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Victoria Vane

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The Horse Whisperer
Nicholas Evans
Midnight in Your Arms
Morgan Kelly
Far in the Wilds (A Spear of Summer Grass 0.5)
Deanna Raybourn

A Wild Night's Bride (The Devil DeVere #1)

A Wild Night's Bride (The Devil DeVere #1) - Victoria Vane Book trailer at http://youtu.be/LrOuTtsByf8

DeVere, on the other hand, evinced no such qualms. He had already loosened his cravat and was stripping off his coat.
"As I said earlier, there is no need," Phoebe insisted. "A couple of buttons and a raised petticoat are all the business requires."
"How delightfully unromantic you are, my dear!" He chuckled. "But while most men would be charmed to comply with your simple wishes, I have quite another game in mind. One that most definitely requires you to disrobe."
"But what if I don't want to?"
"Oh but you will," he said with a smug smile.
She glared. "You are very sure of yourself!"
He studied his buffed fingernails. "I am sure of Ned. Thus, we must put on a convincing show."
Her brows came together in a deep scowl. "What do you mean? What has Ned to do with this?"
"Everything. And at any moment, I expect him to burst through that door like a raging bull."

While I would never presume to call A WILD NIGHT'S BRIDE anything more than a diverting work of romantic fiction, there were a number of intriguing historical facts that came together to form this story:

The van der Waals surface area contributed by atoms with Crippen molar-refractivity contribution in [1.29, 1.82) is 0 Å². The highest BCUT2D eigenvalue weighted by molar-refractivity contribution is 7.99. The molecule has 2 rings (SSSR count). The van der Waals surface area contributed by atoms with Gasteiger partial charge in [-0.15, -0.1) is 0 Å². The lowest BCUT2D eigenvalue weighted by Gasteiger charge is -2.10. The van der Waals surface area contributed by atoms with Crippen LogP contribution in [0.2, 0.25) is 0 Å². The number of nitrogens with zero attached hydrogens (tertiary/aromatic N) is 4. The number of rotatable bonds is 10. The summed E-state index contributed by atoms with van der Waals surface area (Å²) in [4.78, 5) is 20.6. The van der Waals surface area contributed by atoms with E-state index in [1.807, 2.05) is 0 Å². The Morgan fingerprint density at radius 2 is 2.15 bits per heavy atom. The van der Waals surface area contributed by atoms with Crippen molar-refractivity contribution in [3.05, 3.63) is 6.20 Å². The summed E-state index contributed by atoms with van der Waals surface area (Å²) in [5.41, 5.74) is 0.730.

• In 1783, the Drury Lane theatre did, indeed, close for renovations

• Mrs. Hannah Cowley's The Belle's Stratagem was a wildly popular play and a favorite of the Royal Family who commanded it nearly every season.

• Charlotte Hayes presented a subscription only Otahetian Feast of Venus at her King's Place brothel- details of the illicit gathering can be found in Nocturnal revels: or, The history of King's-place, and other modern nunneries, M. Goadby, Pater-noster-row, 1779

• George IV, as an eighteen year old Prince of Wales did, indeed, have an illicit affair with actress Mary Robinson that began with a love letter addressed to Perdita and signed Florizel.

He also had a custom of taking locks of hair from his lovers. Upon his death as King George IV, over one thousand of these were discovered. For more details, see my Georgian Junkie blog George IV: An Indolent Enigma at: http://georgianjunkie.wordpress.com/2010/10/05/the-four-georges-part-v/